Fig. 1
figure 1

Radiographic illustration of bilateral ESP on digital panoramic radiography with measurements using the Romexis software tool. Image from HOUB

Statistical analysis

For analysis, the data obtained were entered into the excel package 2022. Results and the correlations between genders, age groups, side of elongations, and elongation in mm were analyzed using the Statistical Package for Social Sciences SPSS version 22. In this cross-sectional study, we have applied the Chi-square test to measure the significant differences, and p- the value is set at < 0.05 for the level of significance. The Kappa test is calculated for intra-observer agreement within one-month intervals [60].


The panoramic radiographs of the patients treated in the dental hospital of the University of Barcelona from June 2018 up to December 2022 were collected. A total of 12,000 panoramic radiographic images were retrieved consecutively from the archived data in the dental hospital. A sample of 640 radiographies are randomly selected from the total number of radiographs according to the simple randomization method, and only 400 met the inclusion criteria while 120 are found to be for patients under 18 years old. Accordingly, there are no data for participants under 16 years old in our study. In addition, about 80 radiographies are disregarded as the radiographic images are distorted whereas 10 images were excluded as the patients fail to provide consent to perform the analysis. Similarly, about 30 radiographies were disregarded due to unclear observation of the styloid process. Accordingly, all 400 radiographies are screened completely without any missing data or images. Measurements of the lengths of styloid processes were conducted on diagnostically acceptable images [58]. According to Ilguay et al. [9], we measured the elongated styloid process starting from the point of origin in the tympanic plate up to the tip of the process using the measuring tool in OPG. SP is considered elongated when it is equal to, or it exceeds 30 mm [9]. In addition, the morphology of the elongated processes was evaluated based on Langlais’ classification as a type of 1 = uninterrupted, type 2 = pseudo-articulated, and type 3 = segmented [58] (Fig. 2).

Fig. 2
figure 2

Diagram & radiographic illustration of morphologic types of ESP. a Uniterrupted. b Pseudo-articulated. c Segmented. Drawings by the author HA, images from HOUB

The calcification pattern was described and regarded as type A = calcified outlines, type B = partially calcified, Type C = nodular, type D = completely calcified according to Langlais et al. [59] (Fig. 3).

Fig. 3
figure 3

Illustration of ESP calcifications. a Outline calcification. b Partially. c Nodular. d Completely calcified. Drawings by the author HA, images from HOUB

Among the included 400 images, 291 have elongated styloid process either bilaterally or unilaterally which represents 72.75% while only 109 (27.25%) of the investigated radiographies do not show any evidence of ESP. The calculated intra-observer agreement was 0.54 which indicated a moderate level of agreement using the Kappa test.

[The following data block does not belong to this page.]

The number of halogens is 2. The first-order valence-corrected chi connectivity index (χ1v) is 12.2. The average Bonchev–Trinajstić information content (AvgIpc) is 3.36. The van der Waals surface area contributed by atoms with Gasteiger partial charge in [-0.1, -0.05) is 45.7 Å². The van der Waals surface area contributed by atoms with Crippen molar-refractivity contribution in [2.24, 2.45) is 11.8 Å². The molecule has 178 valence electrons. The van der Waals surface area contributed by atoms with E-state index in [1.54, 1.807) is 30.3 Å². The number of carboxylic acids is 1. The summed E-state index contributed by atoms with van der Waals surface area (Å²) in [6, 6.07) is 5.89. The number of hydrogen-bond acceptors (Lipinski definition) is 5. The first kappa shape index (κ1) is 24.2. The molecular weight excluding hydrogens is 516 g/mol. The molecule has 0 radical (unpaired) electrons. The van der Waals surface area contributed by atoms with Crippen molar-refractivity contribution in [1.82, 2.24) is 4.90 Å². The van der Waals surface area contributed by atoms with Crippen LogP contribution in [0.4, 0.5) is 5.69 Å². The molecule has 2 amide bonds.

Our results revealed that 72.57% of the participants have ESP compared to 27% with non-ESP, and the difference is statistically significant with a p-value of 0.0001 (Table 2).

Table 2 Genders number and frequency in association with (ESP) versus (non-ESP)

We noticed ESP is more prevalent in females compared to males. Also, regarding age, our data indicate that there is no clinically significant difference in elongation among the different age groups (Table 3).

Table 3 Gender & age groups related distribution

For the occurrence, the ESP occurs more bilaterally, and the difference is a statistically significant p-value of 0.0001 (Table 4).

Table 4 Occurrence of unilateral and bilateral (ESP)

Regarding the calcification pattern, the results signify that the partial calcification type occurs more in females than males with a statically significant difference p-value of 0.000. In addition, it occurs more in the age group 31–60 with a statistically significant difference of p-value 0.000. Likewise, Type B is more frequent on the right side than the left side with a statistically significant difference p-value of 0.000 (Table 5).

Table 5 ESP concerning calcification pattern

Moreover, our data reveal that morphological type 1 is more prevalent in males. In addition, it is more frequent in the age group 31–60 with a statistically significant difference of p-value 0.0001. This type is also more prevalent on the right side compared to the left side (Table 6).

Table 6 ESP concerning the morphology

On the other hand, we noticed that many patients demonstrated symptomatic ESP. These patients represent approximately 9.6% of all patients with ESP. The symptoms are more prevalent in females 64.28% compared to males 35.71%. Statistically, there is no significant difference in gender. Regarding age, the symptoms are more frequent in the group aged 31–60 years old. However, there are no statistically significant differences between the age groups.